★★★★★ Easy / Grand Canyon Area / Southern Utah:
One of the longest, deepest, and most stunning, slot canyons in the world, can be accessed by hiking Wire Pass to Buckskin Gulch. Both trails sit just north of the Arizona border in Vermilion Cliffs National Monument. Wire pass is a short, mostly easy trail, that sports its own small slot canyon. It leads to beyond-words beautiful Buckskin Gulch which, at its southernmost tip, crosses into Arizona.
TRAILHEAD: Horse Rock Valley Road, Utah • DIFFICULTY: EASY (with some challenging water & scrambles further into Buckskin Gulch) • DISTANCE: Wire pass 1.7 miles each way. Buckskin Gulch 11.8 miles each way – from wire pass to its Southernmost point • APPROX. TIME: 2-18 HOURS RT (depending on distance hiked) • ELEVATION GAIN: MINIMAL • BEST TIME OF YEAR: spring and fall • PETS: YES • KID FRIENDLY: yes for wire pass, 10 and up • FACILITIES: Yes, but no water • FEES: $6 per person and pet
It’s almost impossible to describe the beauty and experience of hiking Buckskin Gulch, one of the longest and deepest slot canyons in the world. With its sky-high walls and 16.6-mile length, it’s only possible to enter this canyon at four points: at the northern and southernmost tips, via Wire Pass and from Middle Trail. Wire Pass is one of the most popular access routes, due to its independent beauty and smaller slot canyon.
The day passes required for hiking Wire Pass and Buckskin Gulch can be purchased right at the trailhead, off rutted, dirt, Horse Rock Valley Road. Wire Pass Trail starts by winding through pristine scrublands, laced with fragrant Juniper and tucked between wacky red rock formations and tall, distant peaks.
After reentering the slot canyon and continuing a bit further, Wire Pass Trail opens onto a vast, sand and rock divide, flanked by sheer, soaring cliffs. The Wire Pass Hiking Trail ends at this T-intersection with Buckskin Gulch – the confluence of two, sometimes raging, rivers.
The cliffs here are treasures in-and-of themselves. Ancient Native American petroglyphs line their bases, with delicate carvings of deer, snakes, lizards and mountains. Thousand-year-old social media!
Turning left, the slot canyon continues for 4.5 miles to it’s northernmost tip at Buckskin Gulch Trailhead (see downloadable map below). Most of this section is wider and more open than the southern portion, which continues right for 11.8 miles to its terminus at the Paria River.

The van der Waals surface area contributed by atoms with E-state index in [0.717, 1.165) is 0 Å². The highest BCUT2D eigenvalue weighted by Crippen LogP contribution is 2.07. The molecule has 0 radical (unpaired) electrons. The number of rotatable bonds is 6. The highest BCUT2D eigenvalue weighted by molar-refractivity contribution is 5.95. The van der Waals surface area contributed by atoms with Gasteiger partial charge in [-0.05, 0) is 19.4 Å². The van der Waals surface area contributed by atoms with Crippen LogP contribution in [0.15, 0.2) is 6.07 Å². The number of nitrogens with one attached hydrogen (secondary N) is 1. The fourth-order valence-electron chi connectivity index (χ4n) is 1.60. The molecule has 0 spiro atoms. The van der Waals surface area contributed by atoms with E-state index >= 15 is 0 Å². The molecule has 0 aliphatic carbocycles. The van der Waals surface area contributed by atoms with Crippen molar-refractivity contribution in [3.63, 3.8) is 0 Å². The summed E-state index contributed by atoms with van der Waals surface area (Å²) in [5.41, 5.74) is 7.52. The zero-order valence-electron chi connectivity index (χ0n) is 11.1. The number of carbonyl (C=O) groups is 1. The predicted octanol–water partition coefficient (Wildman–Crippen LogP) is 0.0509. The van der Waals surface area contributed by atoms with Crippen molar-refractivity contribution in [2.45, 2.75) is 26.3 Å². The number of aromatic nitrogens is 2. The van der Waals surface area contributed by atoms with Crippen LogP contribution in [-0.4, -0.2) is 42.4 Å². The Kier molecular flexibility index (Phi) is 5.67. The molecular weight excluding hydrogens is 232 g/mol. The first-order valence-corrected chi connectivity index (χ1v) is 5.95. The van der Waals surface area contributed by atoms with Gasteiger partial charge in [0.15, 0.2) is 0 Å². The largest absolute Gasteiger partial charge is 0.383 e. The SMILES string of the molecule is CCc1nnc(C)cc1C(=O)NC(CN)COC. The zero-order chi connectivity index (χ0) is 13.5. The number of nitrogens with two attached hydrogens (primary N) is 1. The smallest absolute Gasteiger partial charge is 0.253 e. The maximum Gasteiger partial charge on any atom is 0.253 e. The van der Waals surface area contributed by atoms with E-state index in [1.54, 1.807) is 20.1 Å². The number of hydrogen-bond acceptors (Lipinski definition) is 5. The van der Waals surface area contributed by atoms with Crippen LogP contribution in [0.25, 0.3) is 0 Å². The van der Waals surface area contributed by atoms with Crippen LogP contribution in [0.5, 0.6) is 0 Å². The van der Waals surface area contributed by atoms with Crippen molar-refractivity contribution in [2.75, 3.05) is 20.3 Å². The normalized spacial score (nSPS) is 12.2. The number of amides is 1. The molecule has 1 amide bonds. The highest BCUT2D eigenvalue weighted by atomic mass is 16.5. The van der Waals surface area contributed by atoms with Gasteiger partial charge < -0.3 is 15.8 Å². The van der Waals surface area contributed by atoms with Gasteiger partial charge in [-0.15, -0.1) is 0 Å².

The slot canyon is highly dramatic. Shafts of light cascade onto towering walls, carved into sensually undulating forms by centuries of rushing water. Cool breezes whistle through the passage, and temperatures rise and fall in various sections. Some portions of the canyon are only a few feet across, while others open wide, allowing the sun to kiss the floor. High overhead branches, wedged into crevices, are reminders of the powerfully raging waters here during the monsoons. The canyon floor alternates between soft sand, stones, mud, and ankle to chest high pools of cold water (especially at the Cesspool 6-miles south). Just before it’s end at Paria River, a second drop in the canyon floor, called Rock Jam, requires a challenging scramble.
As with all slot canyons, it can’t be stressed enough that they be hiked ONLY during dry weather! Even a mild rain poses dangers, while storms more than 50 miles away can send 100′-high walls of water through the canyon. Don’t make this hike without first getting a thumbs up on the forecast from the Paria Ranger Station, at (435) 644-1200!
The walls of Buckskin Gulch are over 500′ high, at its southern confluence with the Paria River. It’s taken millions of years for these slot canyons to form, being slowly worn away by centuries of water flowing along the same narrow paths.
Directions From I-89 (in Page, Arizona) continue northwest for 31 miles, across the Utah Border, to Horse Rock Valley Road. The poorly marked turnoff is on the left side of the road, just past a deeply carved pass through the rocks. Drive 8.5 miles south on Horse Rock Valley Road (high clearance vehicle recommended) to the Wire Pass Trailhead, on the right side of the road.
Horse Rock Valley Road can also be accessed from I-89A in Arizona. Turn west onto I-89A from the intersection with I-89 (south of Page). Continue for 41.6 miles to the right-hand-turnoff for Horse Rock Valley Road and continue north for 21.5 miles to the Wire Pass Trailhead.